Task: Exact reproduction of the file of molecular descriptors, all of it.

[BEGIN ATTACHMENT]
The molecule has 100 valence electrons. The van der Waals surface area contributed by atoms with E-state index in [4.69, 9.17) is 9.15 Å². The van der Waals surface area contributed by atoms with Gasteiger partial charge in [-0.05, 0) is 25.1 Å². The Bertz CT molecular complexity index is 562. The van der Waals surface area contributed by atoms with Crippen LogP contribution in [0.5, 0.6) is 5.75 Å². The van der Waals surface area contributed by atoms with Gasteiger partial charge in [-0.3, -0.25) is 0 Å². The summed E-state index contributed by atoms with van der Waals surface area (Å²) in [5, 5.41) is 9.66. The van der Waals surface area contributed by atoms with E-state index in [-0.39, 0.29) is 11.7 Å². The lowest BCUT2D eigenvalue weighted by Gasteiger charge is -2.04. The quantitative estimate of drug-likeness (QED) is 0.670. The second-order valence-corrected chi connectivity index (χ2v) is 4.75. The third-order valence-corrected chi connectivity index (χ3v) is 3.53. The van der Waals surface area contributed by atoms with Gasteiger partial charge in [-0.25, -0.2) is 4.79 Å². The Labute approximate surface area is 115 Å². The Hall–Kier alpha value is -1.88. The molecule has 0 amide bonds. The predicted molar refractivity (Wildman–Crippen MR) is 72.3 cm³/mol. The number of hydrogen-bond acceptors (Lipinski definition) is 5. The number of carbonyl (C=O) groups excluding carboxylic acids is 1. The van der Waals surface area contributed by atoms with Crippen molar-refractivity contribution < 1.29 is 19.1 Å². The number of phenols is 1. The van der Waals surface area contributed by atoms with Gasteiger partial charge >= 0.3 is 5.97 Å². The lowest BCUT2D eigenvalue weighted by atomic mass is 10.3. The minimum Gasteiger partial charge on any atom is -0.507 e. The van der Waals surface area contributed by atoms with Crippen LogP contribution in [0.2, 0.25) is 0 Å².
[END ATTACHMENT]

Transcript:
The molecule has 100 valence electrons. The van der Waals surface area contributed by atoms with E-state index in [4.69, 9.17) is 9.15 Å². The van der Waals surface area contributed by atoms with Gasteiger partial charge in [-0.05, 0) is 25.1 Å². The Bertz CT molecular complexity index is 562. The van der Waals surface area contributed by atoms with Crippen LogP contribution in [0.5, 0.6) is 5.75 Å². The van der Waals surface area contributed by atoms with Gasteiger partial charge in [-0.3, -0.25) is 0 Å². The summed E-state index contributed by atoms with van der Waals surface area (Å²) in [5, 5.41) is 9.66. The van der Waals surface area contributed by atoms with E-state index in [-0.39, 0.29) is 11.7 Å². The lowest BCUT2D eigenvalue weighted by Gasteiger charge is -2.04. The quantitative estimate of drug-likeness (QED) is 0.670. The second-order valence-corrected chi connectivity index (χ2v) is 4.75. The third-order valence-corrected chi connectivity index (χ3v) is 3.53. The van der Waals surface area contributed by atoms with Gasteiger partial charge in [-0.25, -0.2) is 4.79 Å². The Labute approximate surface area is 115 Å². The Hall–Kier alpha value is -1.88. The molecule has 0 amide bonds. The predicted molar refractivity (Wildman–Crippen MR) is 72.3 cm³/mol. The number of hydrogen-bond acceptors (Lipinski definition) is 5. The number of carbonyl (C=O) groups excluding carboxylic acids is 1. The van der Waals surface area contributed by atoms with Crippen molar-refractivity contribution < 1.29 is 19.1 Å². The number of phenols is 1. The van der Waals surface area contributed by atoms with Gasteiger partial charge >= 0.3 is 5.97 Å². The lowest BCUT2D eigenvalue weighted by atomic mass is 10.3. The minimum Gasteiger partial charge on any atom is -0.507 e. The van der Waals surface area contributed by atoms with Crippen LogP contribution in [0.2, 0.25) is 0 Å².